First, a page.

What is the best way to respond to negative media coverage for a business?
Crisis management is not one size fits all. It depends on what the crisis is, what your company is and how it has arisen. But there are three things you need to think about. First – figure out what the actual problem is and your position on it. Get the facts right quickly. Then work out what your stance is on the situation and start communicating. You want to avoid drip-feeding information, changing your response, and making multiple apologies.
The fact gathering exercise is the foundation upon which your entire crisis response will be built and then you need to engage with stakeholders – the media, employees, customers, shareholders, regulators, anyone that has a stake in your business in the broader sense of it. Different stakeholders require different responses – something your lawyer sends to the regulator may not be the same thing you send to your customer. You need to tailor the channel and the content so you can engage effectively. But much of this can, and should, be done before the crisis comes. You should have a map so you can scenario-plan. There have been a number of black swan events in the last five years, between the war in Ukraine, the pandemic and the housing crash, but actually most corporate crises are relatively foreseeable. What I always say to clients is yes, you want to expect the unexpected, but actually, expecting the expected is a good place to start.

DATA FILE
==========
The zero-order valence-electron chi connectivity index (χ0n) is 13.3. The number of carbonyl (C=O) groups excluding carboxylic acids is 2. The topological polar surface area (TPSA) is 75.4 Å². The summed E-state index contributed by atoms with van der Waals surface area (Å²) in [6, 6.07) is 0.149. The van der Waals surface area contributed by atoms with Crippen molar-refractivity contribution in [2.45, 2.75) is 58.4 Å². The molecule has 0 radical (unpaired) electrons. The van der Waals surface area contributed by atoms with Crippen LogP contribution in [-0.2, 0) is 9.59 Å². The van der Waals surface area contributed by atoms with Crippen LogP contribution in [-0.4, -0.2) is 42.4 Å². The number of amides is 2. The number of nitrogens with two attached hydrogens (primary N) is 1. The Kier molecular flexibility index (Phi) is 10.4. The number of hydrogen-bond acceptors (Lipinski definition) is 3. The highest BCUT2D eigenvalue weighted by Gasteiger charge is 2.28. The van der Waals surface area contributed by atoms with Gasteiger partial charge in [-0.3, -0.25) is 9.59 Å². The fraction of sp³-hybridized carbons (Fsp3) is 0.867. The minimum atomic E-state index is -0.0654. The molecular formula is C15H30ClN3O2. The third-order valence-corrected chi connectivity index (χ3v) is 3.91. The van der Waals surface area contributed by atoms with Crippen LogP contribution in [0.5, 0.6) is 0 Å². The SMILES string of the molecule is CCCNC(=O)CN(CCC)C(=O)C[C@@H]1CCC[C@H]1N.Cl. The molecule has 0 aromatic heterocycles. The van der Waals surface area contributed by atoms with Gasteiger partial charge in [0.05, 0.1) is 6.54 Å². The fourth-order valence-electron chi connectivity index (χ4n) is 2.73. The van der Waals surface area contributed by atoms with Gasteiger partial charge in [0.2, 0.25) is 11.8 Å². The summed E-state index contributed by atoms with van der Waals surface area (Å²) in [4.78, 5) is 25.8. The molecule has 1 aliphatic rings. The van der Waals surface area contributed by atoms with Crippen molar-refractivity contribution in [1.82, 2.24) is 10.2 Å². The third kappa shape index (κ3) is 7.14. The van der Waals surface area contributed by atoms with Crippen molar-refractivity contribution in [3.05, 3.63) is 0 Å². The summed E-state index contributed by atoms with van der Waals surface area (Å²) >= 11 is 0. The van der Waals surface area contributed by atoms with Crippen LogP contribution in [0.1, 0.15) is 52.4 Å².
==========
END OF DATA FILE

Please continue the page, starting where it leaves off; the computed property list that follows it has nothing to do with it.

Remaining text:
The other thing to consider is your employee team, the people that are going to be involved with the crisis response, both internally and externally, need to have defined roles. What you don’t want to be doing is going out and trying to find a lawyer when you’re in the crisis. You’ve got plenty to do so you need these advisers already and internally, everyone needs to know what they’re doing in advance and practice it. You don’t want the first time everyone’s doing these things to be under pressure and your house is on fire. Having internal and external teams that are well briefed and well prepped is a material difference in the effectiveness and efficiency of crisis response.
What are the key things GCs need to be aware of from a reputation, privacy and security perspective?